I also attended the Universia meeting of vice-chancellors across the globe, part of a conference series organised every three or four years by Santander, who have had a far-sighted programme of supporting student mobility and careers for the last twenty-five years or so. Cardiff has been a member of the network since its introduction in the UK, and at this year’s conference we heard from the inventor (sometimes called ‘father’) of the World Wide Web, Sir Tim Berners-Lee, who was interviewed by Professor Jim Al-Khalili, the physicist whom you may know as the presenter of BBC Radio 4’s The Life Scientific, which I frequently reference in these emails. Sir Tim spoke about the tension between the original open access and democratic governance ethos of the World Wide Web, and the challenges of ensuring that it is possible to provide an open, trustworthy data system, which will allow everybody who needs data to support the achievement of the UN Sustainable Development Goals access to it. Matters digital and technological were a theme running through the conference, which was considering the role of universities as a driving force for more sustainable social and economic development in a rapidly changing society. One of the big drivers of change of course is AI, which in turn, over time, will be driven by quantum technology which will result in an almost unimaginable increase in computing power. These kinds of developments are why we have established the University Innovation Institutes that I talked about in my March email, including the Digital Transformation Innovation Institute. As well as leading on the Wales Data Nation Accelerator, we have also joined the UK wide Turing University Network, which brings together expertise in data science and AI under the aegis of the Alan Turing Institute, whose director and CEO is Professor Sir Adrian Smith. All this ensures that Cardiff is positioned at the leading edge of tackling the grand challenges facing humanity in the future, which has been a major focus of our research and innovation strategy over the last decade.

A key element of that strategy has been the Translational Research Hub (TRH), which was launched towards the end of the month by Nobel Prize Winner Professor Donald Wuebbles and the aforementioned Professor Sir Adrian Smith, who is the President of the Royal Society. The idea of the Translational Research Hub is to focus on areas where fundamental scientific research, which universities are best placed to deliver, can be rapidly translated into new products and processes that benefit society, create high-quality, graduate level jobs and boost economic growth in our region. It was great to hear from Professor Wuebbles on the challenge of net zero, our Net Zero Innovation Institute being one of the areas directly supported by the TRH, which is now fully operational. Professor Wuebbles was President Obama’s advisor on climate science, and his insights into what is required to avert climate disaster were both fascinating and deeply sobering. Professor Smith was absolutely clear that our approach is exactly the right one. The new clean room not only offers an end-to-end service from university research to small-scale manufacturing facilities for compound semiconductor wafers, but is open access for the whole of the UK. Our impact is going to be all the greater, and there can be no doubt that compound semiconductors — second generation chips that are integral to future computing, energy and transport links — are an area where we can and do excel. We have every chance of success in helping to create the world’s first compound semiconductor cluster, and were delighted to be able to make this point to the interim Secretary of State for Science, Innovation and Technology, Chloe Smith, who visited the University the day after the TRH launch as part of the UK Government’s launch of its semiconductor strategy.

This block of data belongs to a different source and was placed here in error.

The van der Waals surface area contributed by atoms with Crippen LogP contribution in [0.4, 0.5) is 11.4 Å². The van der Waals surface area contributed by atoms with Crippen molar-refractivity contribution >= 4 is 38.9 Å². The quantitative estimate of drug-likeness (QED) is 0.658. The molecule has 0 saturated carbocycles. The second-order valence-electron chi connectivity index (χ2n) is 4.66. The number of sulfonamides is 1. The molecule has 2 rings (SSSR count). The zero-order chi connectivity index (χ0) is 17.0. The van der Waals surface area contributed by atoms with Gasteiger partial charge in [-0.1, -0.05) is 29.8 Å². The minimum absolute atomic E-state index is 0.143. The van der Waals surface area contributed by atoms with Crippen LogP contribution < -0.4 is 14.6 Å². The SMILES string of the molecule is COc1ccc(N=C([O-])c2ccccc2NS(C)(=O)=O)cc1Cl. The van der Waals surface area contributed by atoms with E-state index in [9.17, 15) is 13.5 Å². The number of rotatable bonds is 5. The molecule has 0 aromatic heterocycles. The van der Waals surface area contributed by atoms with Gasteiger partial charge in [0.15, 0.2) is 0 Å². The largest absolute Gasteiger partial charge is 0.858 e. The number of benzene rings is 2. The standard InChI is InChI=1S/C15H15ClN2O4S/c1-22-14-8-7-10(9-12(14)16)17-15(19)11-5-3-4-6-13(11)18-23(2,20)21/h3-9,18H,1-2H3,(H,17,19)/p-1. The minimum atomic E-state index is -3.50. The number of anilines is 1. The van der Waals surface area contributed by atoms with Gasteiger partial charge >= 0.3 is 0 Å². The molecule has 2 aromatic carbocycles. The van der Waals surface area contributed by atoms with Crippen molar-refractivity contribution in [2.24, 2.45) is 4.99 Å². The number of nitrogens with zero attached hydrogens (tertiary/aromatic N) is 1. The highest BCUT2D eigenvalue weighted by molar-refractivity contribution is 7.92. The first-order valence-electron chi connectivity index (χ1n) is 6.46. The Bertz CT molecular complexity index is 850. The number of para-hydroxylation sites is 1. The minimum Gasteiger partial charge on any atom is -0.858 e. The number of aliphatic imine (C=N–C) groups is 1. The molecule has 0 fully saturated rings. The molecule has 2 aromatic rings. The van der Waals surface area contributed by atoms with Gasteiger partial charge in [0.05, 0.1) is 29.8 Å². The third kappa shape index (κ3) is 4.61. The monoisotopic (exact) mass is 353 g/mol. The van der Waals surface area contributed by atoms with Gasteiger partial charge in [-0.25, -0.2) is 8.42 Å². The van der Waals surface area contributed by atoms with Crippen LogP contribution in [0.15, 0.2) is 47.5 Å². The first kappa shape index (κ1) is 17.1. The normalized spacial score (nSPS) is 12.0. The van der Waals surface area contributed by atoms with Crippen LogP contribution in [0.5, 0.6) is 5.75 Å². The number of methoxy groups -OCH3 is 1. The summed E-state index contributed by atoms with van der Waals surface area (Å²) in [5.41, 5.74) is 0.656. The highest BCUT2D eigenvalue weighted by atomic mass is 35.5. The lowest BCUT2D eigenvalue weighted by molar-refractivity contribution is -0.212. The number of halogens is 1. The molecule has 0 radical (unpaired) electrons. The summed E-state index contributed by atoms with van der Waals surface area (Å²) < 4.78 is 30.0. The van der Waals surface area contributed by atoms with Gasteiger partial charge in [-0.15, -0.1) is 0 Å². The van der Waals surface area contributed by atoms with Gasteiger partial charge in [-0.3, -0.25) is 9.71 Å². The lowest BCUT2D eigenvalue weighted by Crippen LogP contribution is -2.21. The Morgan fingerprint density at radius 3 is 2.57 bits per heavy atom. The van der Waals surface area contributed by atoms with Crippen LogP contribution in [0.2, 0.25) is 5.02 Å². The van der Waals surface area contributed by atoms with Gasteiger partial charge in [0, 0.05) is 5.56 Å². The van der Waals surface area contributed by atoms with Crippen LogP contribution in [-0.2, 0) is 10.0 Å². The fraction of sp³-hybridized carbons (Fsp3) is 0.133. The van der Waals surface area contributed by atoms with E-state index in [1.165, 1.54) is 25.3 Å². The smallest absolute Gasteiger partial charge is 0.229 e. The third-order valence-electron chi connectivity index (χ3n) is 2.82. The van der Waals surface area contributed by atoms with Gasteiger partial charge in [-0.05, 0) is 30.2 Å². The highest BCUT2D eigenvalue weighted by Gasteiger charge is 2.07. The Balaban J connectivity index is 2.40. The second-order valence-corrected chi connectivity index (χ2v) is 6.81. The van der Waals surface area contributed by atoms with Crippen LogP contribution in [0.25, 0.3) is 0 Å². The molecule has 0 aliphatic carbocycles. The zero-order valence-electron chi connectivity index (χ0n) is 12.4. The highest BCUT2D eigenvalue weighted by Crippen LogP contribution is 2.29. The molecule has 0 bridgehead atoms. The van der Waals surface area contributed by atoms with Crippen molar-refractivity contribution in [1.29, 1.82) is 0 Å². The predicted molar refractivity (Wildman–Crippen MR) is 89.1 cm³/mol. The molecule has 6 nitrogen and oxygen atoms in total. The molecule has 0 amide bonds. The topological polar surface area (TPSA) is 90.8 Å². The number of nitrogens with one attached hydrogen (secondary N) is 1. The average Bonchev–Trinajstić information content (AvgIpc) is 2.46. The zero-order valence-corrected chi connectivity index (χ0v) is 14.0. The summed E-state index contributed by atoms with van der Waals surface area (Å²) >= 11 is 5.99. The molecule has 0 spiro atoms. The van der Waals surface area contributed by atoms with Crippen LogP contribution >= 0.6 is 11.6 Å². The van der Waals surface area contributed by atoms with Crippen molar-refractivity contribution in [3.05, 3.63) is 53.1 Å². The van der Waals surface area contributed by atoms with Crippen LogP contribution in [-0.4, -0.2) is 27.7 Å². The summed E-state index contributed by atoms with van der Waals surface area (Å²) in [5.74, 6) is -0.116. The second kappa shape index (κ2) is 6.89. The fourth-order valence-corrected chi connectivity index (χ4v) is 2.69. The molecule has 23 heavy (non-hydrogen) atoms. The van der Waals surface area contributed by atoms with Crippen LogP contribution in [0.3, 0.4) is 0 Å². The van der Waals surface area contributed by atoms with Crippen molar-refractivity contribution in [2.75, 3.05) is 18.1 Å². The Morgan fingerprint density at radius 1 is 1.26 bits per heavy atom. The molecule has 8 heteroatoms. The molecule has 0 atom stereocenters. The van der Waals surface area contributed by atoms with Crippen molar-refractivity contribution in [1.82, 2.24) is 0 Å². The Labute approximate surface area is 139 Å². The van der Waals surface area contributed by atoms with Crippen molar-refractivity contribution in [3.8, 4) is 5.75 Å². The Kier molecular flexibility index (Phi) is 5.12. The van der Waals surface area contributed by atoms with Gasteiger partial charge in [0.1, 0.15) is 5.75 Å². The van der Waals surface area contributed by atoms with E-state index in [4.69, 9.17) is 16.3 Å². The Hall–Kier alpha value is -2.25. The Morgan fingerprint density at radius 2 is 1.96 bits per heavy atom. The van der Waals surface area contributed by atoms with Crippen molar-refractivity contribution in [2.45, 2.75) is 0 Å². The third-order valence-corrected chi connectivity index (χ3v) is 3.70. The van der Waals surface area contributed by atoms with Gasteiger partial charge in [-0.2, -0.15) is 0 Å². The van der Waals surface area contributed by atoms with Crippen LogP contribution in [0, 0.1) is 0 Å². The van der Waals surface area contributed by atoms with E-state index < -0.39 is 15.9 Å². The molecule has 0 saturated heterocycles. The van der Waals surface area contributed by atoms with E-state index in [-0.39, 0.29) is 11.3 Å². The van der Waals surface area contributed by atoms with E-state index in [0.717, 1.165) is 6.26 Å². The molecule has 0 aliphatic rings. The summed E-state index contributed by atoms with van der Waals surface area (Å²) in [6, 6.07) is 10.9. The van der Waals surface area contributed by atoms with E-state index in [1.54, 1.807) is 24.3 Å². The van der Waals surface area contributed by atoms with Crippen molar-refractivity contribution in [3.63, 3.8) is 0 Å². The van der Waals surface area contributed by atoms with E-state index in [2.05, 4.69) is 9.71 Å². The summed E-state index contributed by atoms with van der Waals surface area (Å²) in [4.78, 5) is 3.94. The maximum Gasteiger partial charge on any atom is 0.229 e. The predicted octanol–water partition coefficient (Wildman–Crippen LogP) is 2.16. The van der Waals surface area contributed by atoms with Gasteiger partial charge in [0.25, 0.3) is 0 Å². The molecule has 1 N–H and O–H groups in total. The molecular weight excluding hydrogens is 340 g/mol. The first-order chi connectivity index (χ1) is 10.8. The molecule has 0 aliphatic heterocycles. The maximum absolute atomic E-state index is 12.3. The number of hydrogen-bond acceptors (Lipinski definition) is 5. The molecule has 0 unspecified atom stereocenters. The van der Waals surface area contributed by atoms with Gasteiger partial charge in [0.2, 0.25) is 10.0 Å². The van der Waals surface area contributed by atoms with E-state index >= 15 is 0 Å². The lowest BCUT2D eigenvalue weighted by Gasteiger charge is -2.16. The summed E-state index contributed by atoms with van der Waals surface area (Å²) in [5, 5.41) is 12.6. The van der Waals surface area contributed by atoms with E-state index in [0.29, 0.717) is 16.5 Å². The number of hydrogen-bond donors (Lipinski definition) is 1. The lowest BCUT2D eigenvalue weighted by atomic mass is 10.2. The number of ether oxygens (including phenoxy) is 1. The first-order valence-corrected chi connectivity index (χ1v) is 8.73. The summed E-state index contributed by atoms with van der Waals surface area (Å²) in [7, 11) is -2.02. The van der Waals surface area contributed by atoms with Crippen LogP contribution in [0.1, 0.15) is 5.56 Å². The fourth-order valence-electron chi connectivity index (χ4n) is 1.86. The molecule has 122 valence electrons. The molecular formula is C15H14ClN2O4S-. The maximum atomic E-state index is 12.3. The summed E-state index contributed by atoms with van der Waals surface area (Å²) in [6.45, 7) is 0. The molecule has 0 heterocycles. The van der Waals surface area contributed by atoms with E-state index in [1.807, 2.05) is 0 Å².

Finally, this month we received the very sad news that my predecessor but one, Professor Sir Brian Smith, has died at the age of 89. I was fortunate enough to meet Brian on several occasions and to learn about the matters that were big issues when he was Vice-Chancellor from 1993 to 2001. When I arrived more than ten years after his term finished people still spoke of Brian’s achievements, especially in what was then the Research Assessment Exercise, and of his personal warmth, to which I too can testify. On behalf of the whole University I want to extend our deep condolences to Brian’s wife Regina and their family.

With best wishes

Colin Riordan